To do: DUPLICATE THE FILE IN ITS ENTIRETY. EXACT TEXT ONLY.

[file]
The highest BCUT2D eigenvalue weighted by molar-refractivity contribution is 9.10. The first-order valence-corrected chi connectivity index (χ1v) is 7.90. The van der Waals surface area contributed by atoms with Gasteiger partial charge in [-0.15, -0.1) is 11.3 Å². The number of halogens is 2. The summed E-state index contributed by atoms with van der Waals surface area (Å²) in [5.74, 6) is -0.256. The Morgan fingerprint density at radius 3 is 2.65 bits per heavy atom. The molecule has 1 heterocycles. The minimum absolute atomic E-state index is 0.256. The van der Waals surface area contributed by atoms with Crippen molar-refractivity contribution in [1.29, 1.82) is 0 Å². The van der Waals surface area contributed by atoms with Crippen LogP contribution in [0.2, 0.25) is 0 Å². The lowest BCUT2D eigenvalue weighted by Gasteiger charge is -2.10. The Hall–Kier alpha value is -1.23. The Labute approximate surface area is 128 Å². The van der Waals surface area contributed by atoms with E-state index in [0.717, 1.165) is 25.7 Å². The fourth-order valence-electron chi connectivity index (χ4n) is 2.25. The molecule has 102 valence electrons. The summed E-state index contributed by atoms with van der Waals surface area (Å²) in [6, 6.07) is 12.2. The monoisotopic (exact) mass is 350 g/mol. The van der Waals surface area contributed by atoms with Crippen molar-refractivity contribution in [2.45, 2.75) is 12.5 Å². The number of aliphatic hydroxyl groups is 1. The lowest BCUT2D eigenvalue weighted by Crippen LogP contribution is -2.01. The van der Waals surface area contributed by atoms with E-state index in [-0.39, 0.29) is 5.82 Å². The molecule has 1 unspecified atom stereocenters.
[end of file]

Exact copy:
The highest BCUT2D eigenvalue weighted by molar-refractivity contribution is 9.10. The first-order valence-corrected chi connectivity index (χ1v) is 7.90. The van der Waals surface area contributed by atoms with Gasteiger partial charge in [-0.15, -0.1) is 11.3 Å². The number of halogens is 2. The summed E-state index contributed by atoms with van der Waals surface area (Å²) in [5.74, 6) is -0.256. The Morgan fingerprint density at radius 3 is 2.65 bits per heavy atom. The molecule has 1 heterocycles. The minimum absolute atomic E-state index is 0.256. The van der Waals surface area contributed by atoms with Crippen molar-refractivity contribution in [1.29, 1.82) is 0 Å². The van der Waals surface area contributed by atoms with Crippen LogP contribution in [0.2, 0.25) is 0 Å². The lowest BCUT2D eigenvalue weighted by Gasteiger charge is -2.10. The Hall–Kier alpha value is -1.23. The Labute approximate surface area is 128 Å². The van der Waals surface area contributed by atoms with E-state index in [0.717, 1.165) is 25.7 Å². The fourth-order valence-electron chi connectivity index (χ4n) is 2.25. The molecule has 102 valence electrons. The summed E-state index contributed by atoms with van der Waals surface area (Å²) in [6, 6.07) is 12.2. The monoisotopic (exact) mass is 350 g/mol. The van der Waals surface area contributed by atoms with Crippen molar-refractivity contribution in [2.45, 2.75) is 12.5 Å². The number of aliphatic hydroxyl groups is 1. The lowest BCUT2D eigenvalue weighted by Crippen LogP contribution is -2.01. The van der Waals surface area contributed by atoms with E-state index in [-0.39, 0.29) is 5.82 Å². The molecule has 1 unspecified atom stereocenters.